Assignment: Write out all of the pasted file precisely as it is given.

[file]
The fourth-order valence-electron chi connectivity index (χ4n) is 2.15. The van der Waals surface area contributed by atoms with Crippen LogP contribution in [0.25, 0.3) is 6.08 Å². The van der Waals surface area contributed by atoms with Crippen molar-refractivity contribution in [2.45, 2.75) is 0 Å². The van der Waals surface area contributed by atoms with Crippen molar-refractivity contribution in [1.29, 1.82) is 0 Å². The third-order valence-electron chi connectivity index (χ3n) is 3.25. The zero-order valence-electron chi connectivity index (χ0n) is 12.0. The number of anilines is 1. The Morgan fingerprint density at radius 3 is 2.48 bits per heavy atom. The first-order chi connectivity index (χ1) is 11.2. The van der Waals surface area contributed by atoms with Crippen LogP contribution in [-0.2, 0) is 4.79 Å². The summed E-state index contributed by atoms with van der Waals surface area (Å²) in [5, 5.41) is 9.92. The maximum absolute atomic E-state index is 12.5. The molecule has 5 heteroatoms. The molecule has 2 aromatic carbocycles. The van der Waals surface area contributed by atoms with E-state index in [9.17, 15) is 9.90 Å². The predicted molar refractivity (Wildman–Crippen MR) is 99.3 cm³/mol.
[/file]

The fourth-order valence-electron chi connectivity index (χ4n) is 2.15. The van der Waals surface area contributed by atoms with Crippen LogP contribution in [0.25, 0.3) is 6.08 Å². The van der Waals surface area contributed by atoms with Crippen molar-refractivity contribution in [2.45, 2.75) is 0 Å². The van der Waals surface area contributed by atoms with Crippen molar-refractivity contribution in [1.29, 1.82) is 0 Å². The third-order valence-electron chi connectivity index (χ3n) is 3.25. The zero-order valence-electron chi connectivity index (χ0n) is 12.0. The number of anilines is 1. The Morgan fingerprint density at radius 3 is 2.48 bits per heavy atom. The first-order chi connectivity index (χ1) is 11.2. The van der Waals surface area contributed by atoms with Crippen LogP contribution in [-0.2, 0) is 4.79 Å². The summed E-state index contributed by atoms with van der Waals surface area (Å²) in [5, 5.41) is 9.92. The maximum absolute atomic E-state index is 12.5. The molecule has 5 heteroatoms. The molecule has 2 aromatic carbocycles. The van der Waals surface area contributed by atoms with E-state index in [9.17, 15) is 9.90 Å². The predicted molar refractivity (Wildman–Crippen MR) is 99.3 cm³/mol.